As I've mentioned in the comments, poor health can be a major demotivating factor. It's near impossible to become creative when you're exhausted. The brain needs to be free to rearrange thoughts and release creative thoughts. If it's being too overwhelmed by the warning signals of fatigue/poor diet in the body, it will have difficulty thinking. While they may be side effects, they will certainly make the problem worse.

Suggestion

Take a break. Relax completely. If you can afford it, take 3-7 days vacation and maybe a massage. If not, just make sure you have a fully relaxed weekend.

Get a lot of sleep. Try to avoid the Internet or games if possible (it's a loop most people go through). Get enough proper food and some exercise. Take care of your physical side first.

If you're drinking coffee, try to limit to around 1 cup six hours before you sleep or 2-4 cups 12 hours before sleeping. Its effects are different for different people, but the caffeine tends to make people anxious.

Try not to work past sunset if at all possible. Most people aren't really night owls, they've just got their sleep cycle thrown off track through coffee and late night/last minute coding.

Look at Getting Things Done by David Allen. It will help relieve a lot of that overwhelming feeling.

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Thanks for the response :) I try to follow the Pomodoro Technique but its not really of any use in college with classes and everything. Does GTD have different or better techniques ? –  AsheeshR Jan 30 '13 at 14:47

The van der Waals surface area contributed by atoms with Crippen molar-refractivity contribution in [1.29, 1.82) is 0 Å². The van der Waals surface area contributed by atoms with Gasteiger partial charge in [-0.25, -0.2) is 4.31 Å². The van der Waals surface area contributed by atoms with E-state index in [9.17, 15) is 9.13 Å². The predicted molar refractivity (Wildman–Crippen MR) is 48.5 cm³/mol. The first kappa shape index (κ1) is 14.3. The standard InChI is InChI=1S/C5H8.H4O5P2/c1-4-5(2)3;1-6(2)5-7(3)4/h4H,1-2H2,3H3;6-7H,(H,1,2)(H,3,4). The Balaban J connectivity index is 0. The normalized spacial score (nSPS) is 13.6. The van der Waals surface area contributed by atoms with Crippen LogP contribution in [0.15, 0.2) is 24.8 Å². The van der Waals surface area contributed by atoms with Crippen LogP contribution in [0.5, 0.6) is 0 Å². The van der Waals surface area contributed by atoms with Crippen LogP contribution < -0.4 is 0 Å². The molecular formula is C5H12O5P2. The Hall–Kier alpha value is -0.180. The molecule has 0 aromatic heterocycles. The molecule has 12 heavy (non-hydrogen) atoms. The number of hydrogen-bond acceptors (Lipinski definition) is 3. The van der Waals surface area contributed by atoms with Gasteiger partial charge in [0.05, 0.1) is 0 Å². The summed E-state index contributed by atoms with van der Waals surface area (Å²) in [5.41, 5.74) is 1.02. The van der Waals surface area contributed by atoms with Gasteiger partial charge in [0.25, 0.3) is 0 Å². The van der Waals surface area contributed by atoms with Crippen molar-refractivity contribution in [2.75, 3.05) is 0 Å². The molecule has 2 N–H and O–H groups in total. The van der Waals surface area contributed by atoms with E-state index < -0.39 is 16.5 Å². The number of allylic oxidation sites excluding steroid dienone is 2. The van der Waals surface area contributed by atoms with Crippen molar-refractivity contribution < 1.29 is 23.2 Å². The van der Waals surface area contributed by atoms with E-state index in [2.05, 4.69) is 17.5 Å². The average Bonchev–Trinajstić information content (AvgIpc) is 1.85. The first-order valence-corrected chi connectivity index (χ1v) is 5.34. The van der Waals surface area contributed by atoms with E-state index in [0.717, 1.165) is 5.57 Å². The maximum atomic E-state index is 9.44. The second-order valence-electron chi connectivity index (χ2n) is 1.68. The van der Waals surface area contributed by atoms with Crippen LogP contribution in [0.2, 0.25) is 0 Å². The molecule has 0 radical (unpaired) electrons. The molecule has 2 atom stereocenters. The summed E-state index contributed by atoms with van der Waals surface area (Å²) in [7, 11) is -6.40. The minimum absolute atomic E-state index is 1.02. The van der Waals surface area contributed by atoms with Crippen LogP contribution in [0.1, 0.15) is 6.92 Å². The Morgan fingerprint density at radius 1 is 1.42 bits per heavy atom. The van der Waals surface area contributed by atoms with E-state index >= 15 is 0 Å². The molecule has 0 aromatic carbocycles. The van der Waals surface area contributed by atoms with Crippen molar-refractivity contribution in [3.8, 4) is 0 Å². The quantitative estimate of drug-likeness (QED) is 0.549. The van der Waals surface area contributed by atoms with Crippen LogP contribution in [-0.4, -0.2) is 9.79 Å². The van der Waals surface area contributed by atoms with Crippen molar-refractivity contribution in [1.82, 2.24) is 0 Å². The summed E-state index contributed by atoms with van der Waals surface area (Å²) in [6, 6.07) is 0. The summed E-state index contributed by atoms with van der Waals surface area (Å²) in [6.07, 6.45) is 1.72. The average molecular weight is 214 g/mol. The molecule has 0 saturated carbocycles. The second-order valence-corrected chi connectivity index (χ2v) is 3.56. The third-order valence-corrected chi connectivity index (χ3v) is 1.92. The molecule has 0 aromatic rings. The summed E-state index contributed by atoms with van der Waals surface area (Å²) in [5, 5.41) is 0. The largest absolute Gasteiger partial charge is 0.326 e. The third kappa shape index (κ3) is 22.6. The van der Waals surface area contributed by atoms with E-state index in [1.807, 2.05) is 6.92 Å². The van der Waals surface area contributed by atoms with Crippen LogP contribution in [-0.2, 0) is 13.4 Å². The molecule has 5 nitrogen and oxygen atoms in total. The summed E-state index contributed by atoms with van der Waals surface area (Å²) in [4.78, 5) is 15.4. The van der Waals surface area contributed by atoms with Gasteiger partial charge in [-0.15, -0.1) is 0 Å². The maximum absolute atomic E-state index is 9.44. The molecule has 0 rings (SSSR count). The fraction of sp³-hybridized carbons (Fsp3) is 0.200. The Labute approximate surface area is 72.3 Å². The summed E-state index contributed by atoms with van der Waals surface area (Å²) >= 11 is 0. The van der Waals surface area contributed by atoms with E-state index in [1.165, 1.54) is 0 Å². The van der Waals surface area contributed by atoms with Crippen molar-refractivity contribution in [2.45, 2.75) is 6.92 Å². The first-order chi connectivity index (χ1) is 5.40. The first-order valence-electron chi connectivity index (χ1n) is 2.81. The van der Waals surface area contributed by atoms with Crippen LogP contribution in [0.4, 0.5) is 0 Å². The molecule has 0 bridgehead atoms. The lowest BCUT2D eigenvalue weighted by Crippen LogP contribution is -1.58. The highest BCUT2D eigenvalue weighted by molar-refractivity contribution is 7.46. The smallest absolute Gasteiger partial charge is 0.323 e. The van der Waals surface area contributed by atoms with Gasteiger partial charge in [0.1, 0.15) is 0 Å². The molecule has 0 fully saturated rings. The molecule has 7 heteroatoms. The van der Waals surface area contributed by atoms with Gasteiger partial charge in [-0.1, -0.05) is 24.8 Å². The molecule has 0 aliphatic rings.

@AshRj GTD is an entirely different system. It's more like how to split your life into To Do lists. I think a programmer can relate to it well. It works similar to a bug list - store everything you want to do somewhere else and go back to it later. –  Muz Jan 31 '13 at 1:36
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It may have something to do with some recent lifestyle changes. Make sure you are eating properly, and getting enough sleep. I absolutely love to go on runs, but when I've had a bad diet week/poor amount of sleep, I don't run as much.

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As describe in Hyper Productivity Theory, you need four factors to become hyper productive: Responsiveness, Motivation, Communication, Courage. The first three are enough to bring you back to the brighter side.

  • Reponsiveness: Don't work on big piece of works, split it to several smaller tasks. More time you found that you can make them done, your motivation increase. It's boring when do something along a week, even if it success. Keep them smaller, they give you more responses.
  • Motivation: Success responses make you "Spinning Up", that is your motivation is boosted. In the other side, failure make you "Spinning Down", this is dangerous. Fast response can tell you that what direction, up or down, you are currently spinning. You must control you motivation. If you found that you spinning down, stop that task, take a break, find something that easy to be done and get it. After spinning up again, come back to work.
  • Communication: Work alone can make you spinning down easily. Find you teammate. Open your mind, communicate with him/her a lot. This is very fun.

Keep these three things in your mind. You will find out that the forgotten fun is coming back to you :)

PS Pair programming is the best way I found, especially when apply with Hyper Productivity Theory. Try it!

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can you pair with someone? If you can - do it!

Pair programming is a great fun and you'll forget about all these problems with motivation (if you don't believe me - just try it).

Same thing for your internship - look for the places with Agile culture (SCRUM, Canban, XP)

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+1 for pair programming, I love it :) –  Amp Tanawat Jan 26 '13 at 17:14